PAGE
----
Does stereotactic body radiotherapy enhance the effect of immune checkpoint inhibition by increasing tumor response in nonirradiated lung cancer lesions in metastatic non–small cell lung cancer?
In this phase 2 clinical trial of 76 patients with recurrent metastatic non–small cell lung cancer randomized to either pembrolizumab alone or pembrolizumab after stereotactic body radiotherapy on a single tumor site, the overall response rate at 12 weeks was 18% in the control arm vs 36% in the experimental arm.
Stereotactic body radiotherapy prior to pembrolizumab was well tolerated; although a doubling of the overall response rate was observed, the results did not meet the study criteria for meaningful clinical benefit.
Many patients with advanced non–small cell lung cancer (NSCLC) receiving immunotherapy show primary resistance. High-dose radiotherapy can lead to increased tumor antigen release, improved antigen presentation, and T-cell infiltration. This radiotherapy may enhance the effects of checkpoint inhibition.
To assess whether stereotactic body radiotherapy on a single tumor site preceding pembrolizumab treatment enhances tumor response in patients with metastatic NSCLC.
Design, Setting, and Participants
Multicenter, randomized phase 2 study (PEMBRO-RT) of 92 patients with advanced NSCLC enrolled between July 1, 2015, and March 31, 2018, regardless of programmed death–ligand 1 (PD-L1) status. Data analysis was of the intention-to-treat population.
Pembrolizumab (200 mg/kg every 3 weeks) either alone (control arm) or after radiotherapy (3 doses of 8 Gy) (experimental arm) to a single tumor site until confirmed radiographic progression, unacceptable toxic effects, investigator decision, patient withdrawal of consent, or a maximum of 24 months.
Main Outcomes and Measures
Improvement in overall response rate (ORR) at 12 weeks from 20% in the control arm to 50% in the experimental arm with P < .10.
Of the 92 patients enrolled, 76 were randomized to the control arm (n = 40) or the experimental arm (n = 36). Of those, the median age was 62 years (range, 35-78 years), and 44 (58%) were men. The ORR at 12 weeks was 18% in the control arm vs 36% in the experimental arm (P = .07). Median progression-free survival was 1.9 months (95% CI, 1.7-6.9 months) vs 6.6 months (95% CI, 4.0-14.6 months) (hazard ratio, 0.71; 95% CI, 0.42-1.18; P = .19), and median overall survival was 7.6 months (95% CI, 6.0-13.9 months) vs 15.9 months (95% CI, 7.1 months to not reached) (hazard ratio, 0.66; 95% CI, 0.37-1.18; P = .16). Subgroup analyses showed the largest benefit from the addition of radiotherapy in patients with PD-L1–negative tumors. No increase in treatment-related toxic effects was observed in the experimental arm.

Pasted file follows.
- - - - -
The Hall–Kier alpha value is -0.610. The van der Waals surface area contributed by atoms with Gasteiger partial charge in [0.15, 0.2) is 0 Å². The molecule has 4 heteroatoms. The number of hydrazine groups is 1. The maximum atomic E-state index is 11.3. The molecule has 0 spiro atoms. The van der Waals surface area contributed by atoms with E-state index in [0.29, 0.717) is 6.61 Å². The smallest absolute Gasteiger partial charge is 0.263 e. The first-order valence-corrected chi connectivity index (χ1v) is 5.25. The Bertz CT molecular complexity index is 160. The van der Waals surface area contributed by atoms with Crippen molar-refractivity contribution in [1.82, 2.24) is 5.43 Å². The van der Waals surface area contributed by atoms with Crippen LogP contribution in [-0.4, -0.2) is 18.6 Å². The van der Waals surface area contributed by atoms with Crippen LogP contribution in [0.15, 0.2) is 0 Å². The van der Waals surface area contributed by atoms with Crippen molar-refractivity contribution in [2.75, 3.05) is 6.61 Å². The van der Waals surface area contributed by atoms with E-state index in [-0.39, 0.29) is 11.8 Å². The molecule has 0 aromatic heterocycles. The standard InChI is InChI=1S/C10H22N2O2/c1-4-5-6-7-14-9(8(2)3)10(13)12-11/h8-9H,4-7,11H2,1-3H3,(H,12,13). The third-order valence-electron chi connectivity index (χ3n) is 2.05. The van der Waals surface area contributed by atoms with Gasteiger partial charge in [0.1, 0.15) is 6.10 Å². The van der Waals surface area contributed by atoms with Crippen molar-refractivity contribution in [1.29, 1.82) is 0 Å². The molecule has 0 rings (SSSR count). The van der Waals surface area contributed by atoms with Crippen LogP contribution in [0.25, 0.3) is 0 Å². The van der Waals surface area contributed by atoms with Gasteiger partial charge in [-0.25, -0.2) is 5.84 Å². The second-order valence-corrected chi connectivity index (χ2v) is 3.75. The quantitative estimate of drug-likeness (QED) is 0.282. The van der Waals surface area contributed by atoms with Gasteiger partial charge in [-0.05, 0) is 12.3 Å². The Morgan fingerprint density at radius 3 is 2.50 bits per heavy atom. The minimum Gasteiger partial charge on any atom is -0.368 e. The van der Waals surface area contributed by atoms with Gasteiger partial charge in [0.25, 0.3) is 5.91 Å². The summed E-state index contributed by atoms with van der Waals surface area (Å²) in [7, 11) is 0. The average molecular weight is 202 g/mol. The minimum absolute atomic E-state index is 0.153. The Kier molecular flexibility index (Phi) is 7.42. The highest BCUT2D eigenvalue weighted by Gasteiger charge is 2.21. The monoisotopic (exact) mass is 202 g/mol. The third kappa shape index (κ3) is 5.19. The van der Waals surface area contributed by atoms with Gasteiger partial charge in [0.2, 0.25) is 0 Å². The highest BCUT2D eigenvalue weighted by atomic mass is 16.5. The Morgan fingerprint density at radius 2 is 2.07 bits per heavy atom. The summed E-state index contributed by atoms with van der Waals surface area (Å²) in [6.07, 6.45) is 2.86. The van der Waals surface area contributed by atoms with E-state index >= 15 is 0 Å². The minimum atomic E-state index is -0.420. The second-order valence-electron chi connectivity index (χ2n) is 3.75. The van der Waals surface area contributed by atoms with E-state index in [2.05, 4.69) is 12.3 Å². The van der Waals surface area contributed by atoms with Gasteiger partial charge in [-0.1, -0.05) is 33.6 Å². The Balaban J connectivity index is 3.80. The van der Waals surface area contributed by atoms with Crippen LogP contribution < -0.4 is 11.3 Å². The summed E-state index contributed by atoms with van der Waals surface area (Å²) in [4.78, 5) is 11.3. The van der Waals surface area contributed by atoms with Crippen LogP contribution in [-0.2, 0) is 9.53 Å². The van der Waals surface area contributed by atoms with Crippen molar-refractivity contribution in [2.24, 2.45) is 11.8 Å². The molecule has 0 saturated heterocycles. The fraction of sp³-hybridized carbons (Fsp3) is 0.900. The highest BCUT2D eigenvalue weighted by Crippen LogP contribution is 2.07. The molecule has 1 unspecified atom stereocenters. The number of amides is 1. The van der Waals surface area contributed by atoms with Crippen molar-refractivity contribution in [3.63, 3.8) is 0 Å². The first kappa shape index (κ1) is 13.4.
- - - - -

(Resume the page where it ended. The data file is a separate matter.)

Conclusions and Relevance
Stereotactic body radiotherapy prior to pembrolizumab was well tolerated. Although a doubling of ORR was observed, the results did not meet the study’s prespecified end point criteria for meaningful clinical benefit. Positive results were largely influenced by the PD-L1–negative subgroup, which had significantly improved progression-free survival and overall survival. These results suggest that a larger trial is necessary to determine whether radiotherapy may activate noninflamed NSCLC toward a more inflamed tumor microenvironment.
ClinicalTrials.gov identifier: NCT02492568
Theelen WSME, Peulen HMU, Lalezari F, et al. Effect of Pembrolizumab After Stereotactic Body Radiotherapy vs Pembrolizumab Alone on Tumor Response in Patients With Advanced Non–Small Cell Lung Cancer: Results of the PEMBRO-RT Phase 2 Randomized Clinical Trial. JAMA Oncol. 2019;5(9):1276–1282. doi:https://doi.org/10.1001/jamaoncol.2019.1478
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